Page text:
Why Italia 90 was the best World Cup ever
Nessun dorma. None shall sleep
The merest reference to Italia 90 brings to mind Luciano Pavarotti and his rousing rendition of Puccini's aria. Whether you have the remotest interest in classical opera or not, it is a seminal performance that swells the heart and rattles the soul.
In that sense, it is the perfect theme for the greatest World Cup of all time. Italia 90 is not the hipster's choice, nor is it the purist's preference. In terms of beautiful football, is the best we've had? No. Is the most goal heavy tournament ever? Hardly.
At times the 1990 World Cup was attritional. It was a competition in which goals were hard earned and seldom. Victories were torn out of the hands of the vanquished, and vaunted stars were scraped off studs like they were dog shit.
But it made for a tournament that distilled football into its purest form, and asked us all that most vital of questions: Are you moved? Did you ache a physical pain in your heart at every loss? Was victory an eruption of joy that sent you to a little death?
As any fool knows, the sport we obsess over with immature zeal is only worth a jot if you give a shit. If not, it's nothing but an exercise in passive voyeurism. It is why most fans balk at watching games in a purely neutral state. Sans investment, it is all sporadic nothingness.
During Italia 90, everything mattered, and in the most extreme way. More than any other, it is a World Cup that lived for drama. It was a cinemascope of heroism, failure, beauty and brutality, with a star-studded cast of kings and rogues.
For context, this was an age when we were starved of televised football, especially from foreign shores. Not only were English clubs banned from European football, but English fans were refused live coverage of the competition.
This sensory deprivation meant consumption of the World Cup was heightened. The likes of Baggio, Hagi, Careca, Scifo and Valderrama were described in almost mythical terms in World Soccer and their like. There was a genuine sense of awe.
The course of the tournament introduced us to exotic talents too - Roger Milla (that 38-year-old overnight success), Robert Prosinecki, and of course Salvatore Schillaci. Anyone who claimed to have heard of them was a scholar or a fraud.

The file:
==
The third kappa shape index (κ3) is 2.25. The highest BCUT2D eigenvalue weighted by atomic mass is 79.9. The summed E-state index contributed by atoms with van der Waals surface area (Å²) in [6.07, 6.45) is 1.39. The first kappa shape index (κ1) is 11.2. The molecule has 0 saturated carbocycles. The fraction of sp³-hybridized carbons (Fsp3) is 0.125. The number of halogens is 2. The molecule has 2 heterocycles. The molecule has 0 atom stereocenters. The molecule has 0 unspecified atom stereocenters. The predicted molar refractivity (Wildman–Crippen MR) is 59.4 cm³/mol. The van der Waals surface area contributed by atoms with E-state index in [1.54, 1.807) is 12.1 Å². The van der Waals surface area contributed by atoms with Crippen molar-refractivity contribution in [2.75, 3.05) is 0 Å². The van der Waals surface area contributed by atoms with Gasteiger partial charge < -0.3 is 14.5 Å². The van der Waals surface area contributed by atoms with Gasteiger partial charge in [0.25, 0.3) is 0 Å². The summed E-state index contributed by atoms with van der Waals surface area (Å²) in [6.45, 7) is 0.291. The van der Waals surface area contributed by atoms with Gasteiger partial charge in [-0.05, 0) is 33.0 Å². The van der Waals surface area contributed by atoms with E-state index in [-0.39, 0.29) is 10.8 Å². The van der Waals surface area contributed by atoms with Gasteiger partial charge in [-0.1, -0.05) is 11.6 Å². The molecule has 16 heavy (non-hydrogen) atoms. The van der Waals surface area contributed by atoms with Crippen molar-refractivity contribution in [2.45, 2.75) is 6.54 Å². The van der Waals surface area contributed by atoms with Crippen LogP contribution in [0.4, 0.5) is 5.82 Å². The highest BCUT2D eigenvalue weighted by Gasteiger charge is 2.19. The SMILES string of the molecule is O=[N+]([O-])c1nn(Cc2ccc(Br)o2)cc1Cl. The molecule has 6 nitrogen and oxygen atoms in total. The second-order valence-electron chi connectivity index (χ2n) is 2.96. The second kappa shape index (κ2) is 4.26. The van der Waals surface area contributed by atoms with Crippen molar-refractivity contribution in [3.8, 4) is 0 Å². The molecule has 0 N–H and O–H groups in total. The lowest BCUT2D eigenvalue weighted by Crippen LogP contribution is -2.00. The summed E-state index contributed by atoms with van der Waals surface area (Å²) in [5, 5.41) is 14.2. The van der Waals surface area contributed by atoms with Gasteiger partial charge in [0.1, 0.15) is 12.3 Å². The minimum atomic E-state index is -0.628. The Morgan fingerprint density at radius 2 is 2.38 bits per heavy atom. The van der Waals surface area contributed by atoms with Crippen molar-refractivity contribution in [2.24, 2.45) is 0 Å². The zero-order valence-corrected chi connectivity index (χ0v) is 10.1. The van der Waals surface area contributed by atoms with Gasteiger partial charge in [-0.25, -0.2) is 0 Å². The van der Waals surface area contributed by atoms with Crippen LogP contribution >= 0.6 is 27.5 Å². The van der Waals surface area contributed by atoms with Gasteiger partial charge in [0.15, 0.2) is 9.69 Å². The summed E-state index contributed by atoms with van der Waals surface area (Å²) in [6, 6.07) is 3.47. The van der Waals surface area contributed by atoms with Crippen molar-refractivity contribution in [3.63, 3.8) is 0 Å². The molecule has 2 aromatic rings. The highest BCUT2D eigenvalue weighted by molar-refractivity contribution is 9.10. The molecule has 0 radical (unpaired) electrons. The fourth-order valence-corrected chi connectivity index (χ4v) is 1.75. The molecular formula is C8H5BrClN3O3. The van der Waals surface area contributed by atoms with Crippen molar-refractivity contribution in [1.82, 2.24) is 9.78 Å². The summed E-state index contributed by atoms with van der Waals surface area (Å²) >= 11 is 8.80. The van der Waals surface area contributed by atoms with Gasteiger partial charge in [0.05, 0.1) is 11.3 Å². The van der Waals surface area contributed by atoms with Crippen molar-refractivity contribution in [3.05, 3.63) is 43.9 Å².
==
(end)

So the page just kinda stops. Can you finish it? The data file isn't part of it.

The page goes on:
But let's have it right - this is not the World Cup for you if you crave wall-to-wall joga bonito. It is sandwiched between Mexico 86 and USA 94, which boasted 17 and 26 more goals respectively. But in Italy, you were rewarded for perseverance.
Who wants easy pickings anyway? In 1990, there was proper, uncompromising defending. If you did something of note, it was all the more precious and prized. You were left with bruised toes, bloodied shins, and the most robust vindication.
The highs were heavenly, and the lows barbaric. Everything had the extreme drama of grandi sceneggiati. Klinsmann didn't just dive, he spasmed to an early grave; Benjamin Massing did not merely take out a player, he committed glorious bodily harm.
Lest we forget that this was a tournament that featured such sub-plots as Ireland and their blessed Saint Patrick 'Packie' Bonner granting the Pope an audience, and had Diego Maradona trying to turn the City of Naples against the rest of Italy.
And of course there was England and Paul Gascoigne. A World Cup legend was born precisely because it was a tragedy rather than a triumph. Gazza's tears were completely in keeping with a competiton that was more opera than sporting event.
To paraphrase Leonard Cohen: Love is not a victory march, it's a cold and it's a broken Claudio Caniggia. If something doesn't break your heart (and shins) every once in a while, it's not a true romance. Italia 90 put you through the ringer.
And, quite honesty, fuck you if you can't revel in the shit-housery of a Völler-Rijkaard spit-spat subplot, and not take as much pleasure in that as Roberto Baggio's divine slalom goal against Czechoslovakia. What's your favourite rock band? Maroon fucking 5?
There are numerous valid cases I could make for and against Italia 90. All very logical and considered.
It is the hinge between the traditional and modern ages of the game; a catalyst for change that ushered England back into the fold, and killed off the anti-football inertia of the back pass; the one last hurrah for many of Europe's historical borders.
But fuck that. Italia 90 doesn't lend itself to cerebral consideration. It wasn't a thought, it was an emotion.
It is often stated that World Cups are milestones in our lives; four yearly recollections that take us back to another time. There is no logical reason why Italia 90 gave us more iconic moments than any other major tournament. It just did.
Nessun dorma. None shall sleep. That beautifully expressive melody takes you back, doesn't it? Is that because a lovelorn Calaf is singing into the darkness of the night to his unrequited love in Princess Turandot? Is it fuck. It just moves you innit.
Italia 90 was the best, end of. Don't overthink it or stress the details. Just play some Pavarotti and recall how incredibly alive it made you feel.